“When I got the [cancer] news, it came to my mind a lot quicker that if my playing days were cut short, I’d stay involved, because I love the game so much. The club have been fantastic to me. Robbie [Horgan], the manager, and the club as a whole have been great to me. So [coaching] is something that I’m really looking forward to.”

And speaking of Horgan, the new Drogheda boss who took over from Mick Cooke ahead of the 2014 season, O’Neill says he has already stamped his mark on proceedings.

“Robbie’s his own man. He brings his own ideas. There have been a few changes. He’s very meticulous and intense — he works very hard. I know from working with Robbie at a few different places — there’s no one else that will work as hard as him.”

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(O’Neill received support from Roy Keane during his cancer recovery — @PFAIOfficial)

Despite reaching three cup finals last year, most Drogheda fans will have considered the 2013 season to be somewhat of a disappointment. Having finished second in 2012, they could only manage an eighth-place finish in 2013. So where did it all go wrong?

“I just think last year, we dropped too many points in matches that we were ahead in. We drew 20 games — games where we were ahead and games where we gave away late goals and games that we should have won and didn’t. Every team probably says that, but we had too many draws and that’s something we need to be improving on.

“The squad has been changing and people have moved on and come in, so we’ve just got to dig together as a group this year and make sure that we have good home form. No one likes coming to our place — it’s a small, tight pitch, and we always seem to do really well there. So if we can get that right and then get a couple of results away from home, who knows? Another cup run and [better] away form would be great.”

During the close season, the club have lost some key personnel, while also making a number of valuable additions, including promising youngster Paul Andrews and striker Carl Walshe, both of whom played for Shelbourne last season.

“The lads have settled in well over the last week. We lost a lot of big players from last year — the likes of Ryan [Brennan] to Shamrock Rovers and Paul O’Conor to Sligo. People have moved on and it’s part and parcel of the game. The lads that are coming in, it’s a great opportunity for them to play and the lads there from last year, I’m sure they will be looking to crack on again.”

Last season, despite being good enough to reach three cup finals — while competing for the Setanta Cup, the EA Sports Cup and the FAI Cup — Drogheda ultimately emerged from the campaign empty handed. Do the team feel they need to work on their big-match mentality?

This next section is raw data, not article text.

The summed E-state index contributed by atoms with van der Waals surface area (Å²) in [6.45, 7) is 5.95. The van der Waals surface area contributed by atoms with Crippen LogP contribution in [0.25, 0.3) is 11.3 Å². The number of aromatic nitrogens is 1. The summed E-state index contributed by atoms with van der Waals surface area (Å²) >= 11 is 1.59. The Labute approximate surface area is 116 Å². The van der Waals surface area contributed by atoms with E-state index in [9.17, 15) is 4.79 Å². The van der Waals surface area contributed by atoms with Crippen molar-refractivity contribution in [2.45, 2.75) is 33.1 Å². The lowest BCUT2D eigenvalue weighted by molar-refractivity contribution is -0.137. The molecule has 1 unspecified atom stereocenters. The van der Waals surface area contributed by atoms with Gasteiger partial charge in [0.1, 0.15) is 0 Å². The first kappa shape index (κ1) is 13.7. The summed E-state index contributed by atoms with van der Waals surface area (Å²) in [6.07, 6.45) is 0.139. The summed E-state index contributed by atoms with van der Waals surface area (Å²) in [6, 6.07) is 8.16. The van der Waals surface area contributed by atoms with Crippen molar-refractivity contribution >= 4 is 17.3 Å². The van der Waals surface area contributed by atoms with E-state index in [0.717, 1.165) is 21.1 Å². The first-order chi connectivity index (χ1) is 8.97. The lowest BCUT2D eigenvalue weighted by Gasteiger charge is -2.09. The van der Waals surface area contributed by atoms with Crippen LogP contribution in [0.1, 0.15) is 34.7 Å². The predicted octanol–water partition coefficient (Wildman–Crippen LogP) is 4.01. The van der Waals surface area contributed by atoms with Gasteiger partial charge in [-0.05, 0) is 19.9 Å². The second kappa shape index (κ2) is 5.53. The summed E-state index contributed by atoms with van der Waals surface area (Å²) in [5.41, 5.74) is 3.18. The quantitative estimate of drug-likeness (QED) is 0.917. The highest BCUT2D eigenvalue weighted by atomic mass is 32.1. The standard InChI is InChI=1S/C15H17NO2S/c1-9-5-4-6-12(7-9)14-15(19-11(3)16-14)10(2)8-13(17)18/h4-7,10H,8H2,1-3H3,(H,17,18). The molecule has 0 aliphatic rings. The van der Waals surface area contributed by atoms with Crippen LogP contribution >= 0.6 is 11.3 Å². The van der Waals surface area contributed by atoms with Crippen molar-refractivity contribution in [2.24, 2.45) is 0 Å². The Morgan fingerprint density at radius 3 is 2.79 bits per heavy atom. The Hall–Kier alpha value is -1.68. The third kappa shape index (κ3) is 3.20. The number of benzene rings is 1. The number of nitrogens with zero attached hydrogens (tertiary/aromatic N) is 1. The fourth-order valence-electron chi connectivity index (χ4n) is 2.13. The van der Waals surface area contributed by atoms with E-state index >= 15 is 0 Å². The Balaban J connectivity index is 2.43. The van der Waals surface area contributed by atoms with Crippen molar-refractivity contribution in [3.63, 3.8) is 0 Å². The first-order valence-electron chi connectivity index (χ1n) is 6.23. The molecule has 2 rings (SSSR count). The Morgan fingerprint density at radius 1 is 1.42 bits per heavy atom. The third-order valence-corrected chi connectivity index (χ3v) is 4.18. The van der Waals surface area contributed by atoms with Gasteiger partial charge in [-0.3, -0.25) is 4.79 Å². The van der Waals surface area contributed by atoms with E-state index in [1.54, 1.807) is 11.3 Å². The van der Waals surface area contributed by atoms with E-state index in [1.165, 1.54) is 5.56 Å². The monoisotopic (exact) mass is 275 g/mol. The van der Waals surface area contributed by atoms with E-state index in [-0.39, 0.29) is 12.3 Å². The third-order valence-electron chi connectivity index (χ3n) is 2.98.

“Obviously, we’ve no complaints about the Setanta Cup Final. We were beaten on the day by a far superior team… But then the FAI Cup final, I still can’t get over it even though I wasn’t playing. We were really unlucky. If you were to ask Robbie now if we were to get to two cup finals and have a pop at them, I think he’d rip your arm off to get it. And then if we get there, we can address the issue.”

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(O’Neill believes the recent arrival of his former teammate, Keith Fahey, at Pat’s, will help strengthen the League of Ireland considerably — INPHO/Donall Farmer)

O’Neill, however, is under no illusions as to the challenge his side is facing, particularly with last year’s champions, St Pat’s, further strengthening their squad with the addition of Ireland international Keith Fahey — a move that he believes will significantly strengthen the overall standard of the Airtricity League.

“Keith coming back obviously strengthens the league and strengthens Pat’s a hell of a lot. He’s an outrageous talent and a great fella. But now that Pat’s have gotten stronger, it’s up to other teams to get stronger as well. The better the players that play in the league, the better the league gets. So it’s great news for the league that Keith’s back.”

Yet despite the return of O’Neill’s illustrious former teammate, the league and Irish football in general has come under considerable criticism of late. Low domestic attendances and financial problems at various clubs, coupled with the disappointing recent performances of the national team, has led many to suggest that a complete overhaul of the system is needed, from underage level upwards. And O’Neill acknowledges that problems exist within the current set-up.

“I think it needs to be looked at alright. When I started playing for Bohs, it was in a reserve league — it wasn’t great.  I know they’ve come a long way with the U19s league, but I still think we need more players coming into first-team squads from underage level. I’m not sure how we’d go about that but it is something that should be looked at — the whole structure of it needs to be looked at, but I’m not the man to say how.”



YouTube credit: Tony Breen